By Lou Baldwin
Special to The CS&T

RICHBORO – Diana Sherman, who is a parishioner and business manager at St. Vincent de Paul Parish in Richboro, sometimes takes a dog or two to work or to church. Her kids, Danielle, 15; Sydney, 13; and Jacquelyn, 12, might even take a dog to Archbishop Wood High School or St. Bede School, Holland, where they attend. No one minds.

The Shermans are a volunteer foster family for future “seeing eye” guide dogs for the blind, and the dogs are part of the family. If all goes well, they will someday be the constant companion of someone who is blind. Right now the Shermans have Duchess, a 10-week-old German Shepherd; Jessica, an 8-month-old Chocolate Lab; and Hugger, a 1-year-old Golden Retriever.

Then there is their family dog, Coco, who has her own purpose. She is the alpha dog, Sherman said. Families have to have another dog to serve in that role because guide dogs are trained not to be alpha dogs.

The dogs are only part of the menagerie on the Sherman family farm. Diana and her husband Rush, who relocated to the Philadelphia area from Bethlehem, Pa., after they married 20 years ago, also have five horses, four cats and two pigs. All were rescued for one reason or another, a special concern of Rush, and would probably be dead if the family hadn’t taken them in.

For example, one horse, a thoroughbred, couldn’t run fast enough to earn his keep. Another, an Arabian, had probably been abused. Now they might have a happy and useful life giving rides at an equestrian center for the disabled or for pony rides at parish and school festivals.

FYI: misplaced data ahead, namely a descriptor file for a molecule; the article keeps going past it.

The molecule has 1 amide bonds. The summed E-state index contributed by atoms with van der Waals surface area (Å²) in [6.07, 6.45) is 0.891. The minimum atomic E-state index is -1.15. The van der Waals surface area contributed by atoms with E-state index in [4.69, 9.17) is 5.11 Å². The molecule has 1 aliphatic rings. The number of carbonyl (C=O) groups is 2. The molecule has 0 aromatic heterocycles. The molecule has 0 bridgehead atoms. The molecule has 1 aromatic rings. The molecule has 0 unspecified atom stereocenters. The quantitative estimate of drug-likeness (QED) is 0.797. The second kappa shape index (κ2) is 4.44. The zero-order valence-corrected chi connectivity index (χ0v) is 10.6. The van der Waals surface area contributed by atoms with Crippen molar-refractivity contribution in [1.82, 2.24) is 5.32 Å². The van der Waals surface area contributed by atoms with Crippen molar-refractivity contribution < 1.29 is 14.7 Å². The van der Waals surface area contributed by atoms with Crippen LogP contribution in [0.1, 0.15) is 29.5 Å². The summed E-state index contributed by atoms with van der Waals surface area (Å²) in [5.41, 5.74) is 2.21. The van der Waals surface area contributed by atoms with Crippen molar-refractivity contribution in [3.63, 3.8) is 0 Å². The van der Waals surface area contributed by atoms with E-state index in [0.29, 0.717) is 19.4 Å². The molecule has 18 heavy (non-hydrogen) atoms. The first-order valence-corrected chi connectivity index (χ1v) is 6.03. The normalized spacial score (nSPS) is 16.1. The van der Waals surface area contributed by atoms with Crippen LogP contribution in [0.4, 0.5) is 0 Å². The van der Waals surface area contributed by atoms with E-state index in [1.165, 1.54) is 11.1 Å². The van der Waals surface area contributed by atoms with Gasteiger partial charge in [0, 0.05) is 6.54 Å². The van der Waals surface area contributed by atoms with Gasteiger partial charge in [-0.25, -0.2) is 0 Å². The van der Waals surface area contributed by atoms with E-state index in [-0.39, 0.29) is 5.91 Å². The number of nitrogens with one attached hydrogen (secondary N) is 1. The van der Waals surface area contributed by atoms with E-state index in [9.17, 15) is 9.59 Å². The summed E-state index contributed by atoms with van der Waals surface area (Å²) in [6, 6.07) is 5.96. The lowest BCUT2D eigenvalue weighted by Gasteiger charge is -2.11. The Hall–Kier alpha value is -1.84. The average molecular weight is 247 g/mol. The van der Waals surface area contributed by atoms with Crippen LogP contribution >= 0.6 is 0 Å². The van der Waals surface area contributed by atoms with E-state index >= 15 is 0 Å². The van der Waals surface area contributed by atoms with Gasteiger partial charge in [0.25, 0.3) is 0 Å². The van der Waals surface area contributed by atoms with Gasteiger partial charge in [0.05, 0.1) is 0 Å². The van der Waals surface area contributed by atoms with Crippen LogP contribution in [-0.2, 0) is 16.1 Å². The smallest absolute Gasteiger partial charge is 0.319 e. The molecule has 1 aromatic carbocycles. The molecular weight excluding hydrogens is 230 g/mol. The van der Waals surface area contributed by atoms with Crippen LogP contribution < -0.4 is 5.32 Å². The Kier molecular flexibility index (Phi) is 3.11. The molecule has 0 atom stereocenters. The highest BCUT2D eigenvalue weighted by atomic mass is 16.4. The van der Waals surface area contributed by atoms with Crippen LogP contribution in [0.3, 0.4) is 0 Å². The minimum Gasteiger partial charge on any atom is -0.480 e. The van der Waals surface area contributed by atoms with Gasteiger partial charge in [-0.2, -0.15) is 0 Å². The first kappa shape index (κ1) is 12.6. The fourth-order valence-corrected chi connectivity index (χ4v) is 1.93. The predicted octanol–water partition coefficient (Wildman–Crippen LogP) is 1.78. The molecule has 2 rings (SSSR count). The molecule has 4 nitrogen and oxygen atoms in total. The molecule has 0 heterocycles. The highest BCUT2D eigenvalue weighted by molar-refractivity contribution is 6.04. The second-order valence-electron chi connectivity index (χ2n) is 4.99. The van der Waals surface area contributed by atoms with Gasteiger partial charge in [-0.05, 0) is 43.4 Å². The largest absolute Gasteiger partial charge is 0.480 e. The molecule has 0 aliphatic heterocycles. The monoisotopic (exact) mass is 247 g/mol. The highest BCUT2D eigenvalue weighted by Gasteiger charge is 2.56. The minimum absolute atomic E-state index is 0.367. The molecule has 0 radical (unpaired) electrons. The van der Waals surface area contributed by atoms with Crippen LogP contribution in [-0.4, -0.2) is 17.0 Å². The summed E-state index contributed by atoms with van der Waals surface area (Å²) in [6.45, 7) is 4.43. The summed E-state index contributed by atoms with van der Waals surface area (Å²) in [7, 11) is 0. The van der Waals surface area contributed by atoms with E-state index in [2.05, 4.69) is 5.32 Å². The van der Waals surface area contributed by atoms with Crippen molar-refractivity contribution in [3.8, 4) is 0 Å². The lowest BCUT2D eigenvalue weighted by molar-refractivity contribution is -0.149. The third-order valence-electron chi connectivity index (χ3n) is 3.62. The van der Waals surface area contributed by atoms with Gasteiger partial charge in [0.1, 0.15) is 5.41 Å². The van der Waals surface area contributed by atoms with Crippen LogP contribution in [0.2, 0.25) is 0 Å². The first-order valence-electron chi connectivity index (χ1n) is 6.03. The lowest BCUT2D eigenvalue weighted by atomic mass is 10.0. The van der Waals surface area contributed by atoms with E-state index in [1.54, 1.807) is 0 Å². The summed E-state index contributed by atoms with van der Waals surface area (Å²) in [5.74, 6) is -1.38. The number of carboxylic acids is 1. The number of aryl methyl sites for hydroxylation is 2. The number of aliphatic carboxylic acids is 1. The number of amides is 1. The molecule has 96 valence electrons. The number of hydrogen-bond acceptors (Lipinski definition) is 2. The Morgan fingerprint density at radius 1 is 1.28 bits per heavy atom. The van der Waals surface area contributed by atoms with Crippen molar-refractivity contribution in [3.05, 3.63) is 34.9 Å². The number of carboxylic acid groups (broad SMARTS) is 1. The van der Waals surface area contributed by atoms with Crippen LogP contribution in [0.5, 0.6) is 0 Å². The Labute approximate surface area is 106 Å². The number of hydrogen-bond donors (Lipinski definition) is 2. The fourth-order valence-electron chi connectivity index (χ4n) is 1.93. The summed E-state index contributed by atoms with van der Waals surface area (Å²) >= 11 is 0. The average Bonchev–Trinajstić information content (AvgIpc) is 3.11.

The funny thing about all of this is, “I never had an animal when I was growing up,” Diana Sherman said.

The family got into training guide dogs through the three girls, who learned about it at their local 4-H Club – an organization their mother can’t say enough good things about.

Foster parenting guide dogs, they have discovered, takes a lot of work. The dogs, bred for size, temperament and intelligence and rigorously screened, are placed with families after they are weaned and kept until they are about 16 months.

Training is constant; they must learn to always lead from the left side and ahead of the person. At night they are tethered to the foot of the bed because they are in training to be with an owner at all times.

Caring for the dogs was not just a passing fancy for her daughters, who are also active as altar servers and in youth ministry at St. Vincent de Paul Parish.

“This is 24/7 community service,” Diana Sherman said. “If the dog cries in the middle of the night and needs to go out, the kids will get up and walk the dog.”

She estimates about 50 percent of the dogs who enter training successfully complete the course and become guide dogs. After the dogs leave the Shermans’ care they are returned to the Southampton Seeing Eye Club for advanced training by a professional trainer for four months and for a final month together with their future master.

But the end result is well worth the effort. “It’s rewarding to know what these dogs are capable of,” Sherman said, “and to hear blind graduates speak of what the dog means in their life. It’s tremendous.”

For more information on guide dogs see

Lou Baldwin is a member of St. Leo Parish and a freelance writer.